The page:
Elevated carbon monoxide levels in breath can point to infection

Elevated levels of carbon monoxide in breath can help diagnose bacterial and other infections, scientists at the University of California, Irvine, believe. Interestingly, technology designed to test for air pollution led to the finding.

Their work, detailed in the journal PLoS ONE, is just the latest advance in the effort to use the chemical compounds in breath as diagnostic biomarkers for health conditions and diseases. Scientists from the Swiss Federal Institute of Technology in Zurich recently found that the chemical composition changed in the breath samples of people who had chronic obstructive pulmonary disease and other illnesses. Cleveland Clinic researchers are testing a diagnostic that would identify heart failure patients by screening for higher levels of volatile organic compounds in their breath. Researchers in Israel, China and Latvia came up with nanomaterial-based technology that does something similar for gastric cancer. And the list goes on.

The UC Irvine researchers conducted their study on mice with bacterial blood infections. Through their use of a gas analysis method designed to measure air pollution, researchers found that the mice with more severe blood infections gave off much higher levels of carbon monoxide in their breath. Once researchers dosed the mice with antibiotics, the carbon monoxide levels in their breath went back down to normal.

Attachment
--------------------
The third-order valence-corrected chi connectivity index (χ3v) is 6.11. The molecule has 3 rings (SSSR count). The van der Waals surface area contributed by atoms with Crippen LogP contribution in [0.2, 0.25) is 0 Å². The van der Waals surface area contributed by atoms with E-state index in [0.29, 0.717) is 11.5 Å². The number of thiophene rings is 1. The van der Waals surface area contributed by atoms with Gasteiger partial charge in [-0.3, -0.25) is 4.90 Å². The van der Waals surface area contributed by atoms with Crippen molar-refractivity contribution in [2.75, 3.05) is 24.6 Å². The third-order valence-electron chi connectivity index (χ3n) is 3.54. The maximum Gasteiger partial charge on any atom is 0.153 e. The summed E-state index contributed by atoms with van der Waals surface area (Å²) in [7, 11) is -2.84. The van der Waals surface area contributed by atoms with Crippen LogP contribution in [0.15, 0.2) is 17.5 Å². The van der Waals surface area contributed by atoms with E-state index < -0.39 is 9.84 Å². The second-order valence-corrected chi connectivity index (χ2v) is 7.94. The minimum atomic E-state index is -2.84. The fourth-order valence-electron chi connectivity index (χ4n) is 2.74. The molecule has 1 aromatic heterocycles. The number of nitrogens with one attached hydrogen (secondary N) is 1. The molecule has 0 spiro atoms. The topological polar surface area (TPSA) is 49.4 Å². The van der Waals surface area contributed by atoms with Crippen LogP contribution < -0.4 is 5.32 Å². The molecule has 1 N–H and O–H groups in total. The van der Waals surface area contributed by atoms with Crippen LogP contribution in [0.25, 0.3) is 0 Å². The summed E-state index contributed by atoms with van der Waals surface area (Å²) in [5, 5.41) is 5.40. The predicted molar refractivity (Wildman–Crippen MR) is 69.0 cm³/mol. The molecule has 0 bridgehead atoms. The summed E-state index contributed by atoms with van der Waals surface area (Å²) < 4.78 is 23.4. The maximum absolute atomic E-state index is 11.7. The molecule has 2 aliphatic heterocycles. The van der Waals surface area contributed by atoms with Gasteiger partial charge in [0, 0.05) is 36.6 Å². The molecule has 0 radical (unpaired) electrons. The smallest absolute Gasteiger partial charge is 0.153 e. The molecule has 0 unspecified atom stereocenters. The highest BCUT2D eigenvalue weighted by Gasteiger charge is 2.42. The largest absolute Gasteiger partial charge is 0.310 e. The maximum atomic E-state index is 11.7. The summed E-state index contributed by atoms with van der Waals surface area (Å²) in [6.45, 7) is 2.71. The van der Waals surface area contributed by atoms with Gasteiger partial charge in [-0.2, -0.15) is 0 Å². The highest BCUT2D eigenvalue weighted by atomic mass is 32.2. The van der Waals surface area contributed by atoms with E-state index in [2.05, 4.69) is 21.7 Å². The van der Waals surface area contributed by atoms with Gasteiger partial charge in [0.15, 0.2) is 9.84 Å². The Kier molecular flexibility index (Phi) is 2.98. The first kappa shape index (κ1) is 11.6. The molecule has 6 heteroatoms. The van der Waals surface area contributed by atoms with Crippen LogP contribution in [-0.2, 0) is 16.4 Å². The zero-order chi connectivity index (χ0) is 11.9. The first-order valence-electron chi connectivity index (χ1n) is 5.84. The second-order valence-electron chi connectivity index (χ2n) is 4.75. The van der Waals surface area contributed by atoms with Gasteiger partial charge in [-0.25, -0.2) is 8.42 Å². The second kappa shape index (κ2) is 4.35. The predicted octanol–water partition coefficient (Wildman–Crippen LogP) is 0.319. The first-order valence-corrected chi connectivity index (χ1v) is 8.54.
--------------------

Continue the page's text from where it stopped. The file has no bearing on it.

The finding is promising enough that the team is pursuing a patent for its technique. If successful in humans, it would establish yet another way that the chemicals given off by breath can be used as a diagnostic tool. And the process worked quickly, showing the potential of using the technique for quick diagnosis in the emergency room, and, in turn, rapid treatment of the condition at hand.

Next, the research team plans to test its technique on human breath samples. For now, at least, the researchers are reveling in the progress they've made so far.

"Breath analysis has been showing promise as a diagnostic tool in a number of chronic diseases," co-author Alan Barbour, a UC Irvine professor of microbiology and molecular genetics and medicine, said in a statement. "This study provides the first evidence … that it can be used for rapid clinical assessment of infections, which can lead to prompt institution of effective treatments."

- read the release
- here's the study